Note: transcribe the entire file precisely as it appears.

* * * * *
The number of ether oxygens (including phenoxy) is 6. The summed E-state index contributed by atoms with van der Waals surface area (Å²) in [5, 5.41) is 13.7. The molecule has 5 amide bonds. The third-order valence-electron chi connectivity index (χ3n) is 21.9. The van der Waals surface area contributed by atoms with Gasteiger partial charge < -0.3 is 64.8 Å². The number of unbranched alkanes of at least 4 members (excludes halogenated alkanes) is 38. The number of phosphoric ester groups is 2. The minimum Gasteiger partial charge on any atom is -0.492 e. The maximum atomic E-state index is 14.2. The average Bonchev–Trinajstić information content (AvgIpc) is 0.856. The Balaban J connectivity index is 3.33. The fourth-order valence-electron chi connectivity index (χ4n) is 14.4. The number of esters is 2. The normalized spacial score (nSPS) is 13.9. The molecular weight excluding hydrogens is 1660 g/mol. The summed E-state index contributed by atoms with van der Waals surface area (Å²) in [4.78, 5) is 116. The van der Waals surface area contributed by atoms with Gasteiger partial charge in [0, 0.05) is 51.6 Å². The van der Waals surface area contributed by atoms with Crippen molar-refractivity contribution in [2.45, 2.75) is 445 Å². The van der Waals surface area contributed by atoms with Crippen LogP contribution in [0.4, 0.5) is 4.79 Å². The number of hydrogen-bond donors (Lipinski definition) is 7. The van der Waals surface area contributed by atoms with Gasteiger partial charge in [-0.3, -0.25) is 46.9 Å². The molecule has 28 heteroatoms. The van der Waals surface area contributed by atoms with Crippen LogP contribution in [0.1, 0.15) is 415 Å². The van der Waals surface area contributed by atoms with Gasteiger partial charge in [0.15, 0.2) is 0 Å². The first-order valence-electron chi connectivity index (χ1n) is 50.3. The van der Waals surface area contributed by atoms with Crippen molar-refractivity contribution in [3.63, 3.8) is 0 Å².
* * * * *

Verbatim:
The number of ether oxygens (including phenoxy) is 6. The summed E-state index contributed by atoms with van der Waals surface area (Å²) in [5, 5.41) is 13.7. The molecule has 5 amide bonds. The third-order valence-electron chi connectivity index (χ3n) is 21.9. The van der Waals surface area contributed by atoms with Gasteiger partial charge < -0.3 is 64.8 Å². The number of unbranched alkanes of at least 4 members (excludes halogenated alkanes) is 38. The number of phosphoric ester groups is 2. The minimum Gasteiger partial charge on any atom is -0.492 e. The maximum atomic E-state index is 14.2. The average Bonchev–Trinajstić information content (AvgIpc) is 0.856. The Balaban J connectivity index is 3.33. The fourth-order valence-electron chi connectivity index (χ4n) is 14.4. The number of esters is 2. The normalized spacial score (nSPS) is 13.9. The molecular weight excluding hydrogens is 1660 g/mol. The summed E-state index contributed by atoms with van der Waals surface area (Å²) in [4.78, 5) is 116. The van der Waals surface area contributed by atoms with Gasteiger partial charge in [0, 0.05) is 51.6 Å². The van der Waals surface area contributed by atoms with Crippen molar-refractivity contribution in [2.45, 2.75) is 445 Å². The van der Waals surface area contributed by atoms with Crippen LogP contribution in [0.4, 0.5) is 4.79 Å². The number of hydrogen-bond donors (Lipinski definition) is 7. The van der Waals surface area contributed by atoms with Gasteiger partial charge in [-0.3, -0.25) is 46.9 Å². The molecule has 28 heteroatoms. The van der Waals surface area contributed by atoms with Crippen LogP contribution in [0.1, 0.15) is 415 Å². The van der Waals surface area contributed by atoms with Gasteiger partial charge in [0.15, 0.2) is 0 Å². The first-order valence-electron chi connectivity index (χ1n) is 50.3. The van der Waals surface area contributed by atoms with Crippen molar-refractivity contribution in [3.63, 3.8) is 0 Å².